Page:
“We did some research in the past looking at how people use phones in and out of museums. The barriers are many and people are not that keen on using them, I suspect this might change” explains Dave Patten, Head of New Media at The Science Museum in London. “It’s the one thing that is yours. You know it’s safe because only you were touching it. We built some exhibits in the past with interfaces on mobile phones, and it’s one thing we’ve got listed to test again when getting back into the museum.”
Challenging times ask for creative solutions
Inventiveness is a survival skill. Challenging times ask for creative solutions, and museums have shown that they understand this. Arnold van de Water, partner at Factorr, a creative consultancy agency, concludes: “There’s so much innovation going on right now, and I like it! It really shows the resilience of our industry.”
One technological solution we didn’t touch upon in this post, but was extremely important during the pandemic, is the virtual museum visit. In the next episode of this series, we’ll talk some more about how museums are breaking down their physical walls and the online experiences of our panelists.
Arnold van de Water is partner at Factorr, a creative consultancy agency, founded in 2005, that provides global services in Strategy, Spatial Concepts, and Transformations. In addition, Arnold is acting as general manager of the Meet Vincent van Gogh Experience for the Van Gogh Museum. With over 15 years of experience in the arts and culture and touring exhibitions sectors, Arnold believes in using technology to create more personalized experiences and immersive storytelling.
Dave Patten is Head of New Media at The Science Museum, London, where his role includes managing all aspects of new media and AV, from conceptual design, prototyping and production to project managing external developers and production companies. He has a background in electronics and computer science, and has worked at the Science Museum for over 30 years, developing exhibitions and leading development teams. Dave Patten runs the Science Museum Groups Digital Lab Initiative which experiments in emerging technologies and visitor experiences.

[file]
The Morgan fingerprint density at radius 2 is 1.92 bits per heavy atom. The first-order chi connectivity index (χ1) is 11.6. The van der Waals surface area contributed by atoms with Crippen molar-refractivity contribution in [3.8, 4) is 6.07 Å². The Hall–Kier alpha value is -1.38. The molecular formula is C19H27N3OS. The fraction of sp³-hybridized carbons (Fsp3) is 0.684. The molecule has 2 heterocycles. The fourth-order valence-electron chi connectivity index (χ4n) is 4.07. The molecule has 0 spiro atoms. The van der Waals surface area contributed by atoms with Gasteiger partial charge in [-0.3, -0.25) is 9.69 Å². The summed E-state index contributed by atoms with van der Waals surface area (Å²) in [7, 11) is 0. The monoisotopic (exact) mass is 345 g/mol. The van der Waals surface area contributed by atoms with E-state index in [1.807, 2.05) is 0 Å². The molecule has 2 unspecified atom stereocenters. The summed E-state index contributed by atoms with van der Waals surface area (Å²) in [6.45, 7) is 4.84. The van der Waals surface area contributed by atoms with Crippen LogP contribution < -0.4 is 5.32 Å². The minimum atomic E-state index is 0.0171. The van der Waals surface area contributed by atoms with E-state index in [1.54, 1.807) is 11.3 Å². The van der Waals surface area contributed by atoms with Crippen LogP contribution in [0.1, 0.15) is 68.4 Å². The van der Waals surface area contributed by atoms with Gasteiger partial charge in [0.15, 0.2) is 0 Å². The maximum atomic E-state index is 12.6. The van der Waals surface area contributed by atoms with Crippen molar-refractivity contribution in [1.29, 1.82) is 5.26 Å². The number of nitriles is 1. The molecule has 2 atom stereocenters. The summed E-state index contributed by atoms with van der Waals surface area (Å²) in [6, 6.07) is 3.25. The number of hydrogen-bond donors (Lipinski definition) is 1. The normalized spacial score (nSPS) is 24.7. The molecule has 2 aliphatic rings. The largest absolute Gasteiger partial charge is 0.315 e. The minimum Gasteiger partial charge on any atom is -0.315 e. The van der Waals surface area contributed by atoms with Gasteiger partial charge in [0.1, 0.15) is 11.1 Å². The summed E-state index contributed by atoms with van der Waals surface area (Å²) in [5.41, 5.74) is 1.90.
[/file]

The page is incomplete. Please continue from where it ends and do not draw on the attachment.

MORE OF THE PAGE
Global thought leader, speaker, creative strategist, founder and director of Molten Immersive Art, Dorothy Di Stefano leads a collective of experiential artists who create large-scale, site-specific, digital immersive experiences. As an ambassador and consultant for the arts and with 20 years' experience, Dorothy sits on many cultural committees and is the International Partner representing Australia in the Global Startup Leaders committee of the World Business Angels Investment Forum (WBAF).Awarded LinkedIn's Top Voice for 2019, Dorothy has a worldwide following on this platform which she uses to highlight the importance and impact of art on our world and to showcase global artists to a business-focused community.
Hilary McVicker is Communicatrix at The Elumenati – a title that would translate to VP of Sales and Marketing at most companies. The Elumenati are thought leaders in the field of immersive projection design, creating innovative applications in education, enterprise and entertainment. Partners and clients range from NASA and NOAA to Dreamworks and Deloitte. Hilary has managed collaborative projects for The Elumenati with leading museums from the California Academy of Sciences to the American Museum of Natural History, with a focus on incorporating technology to create transformative learning experiences.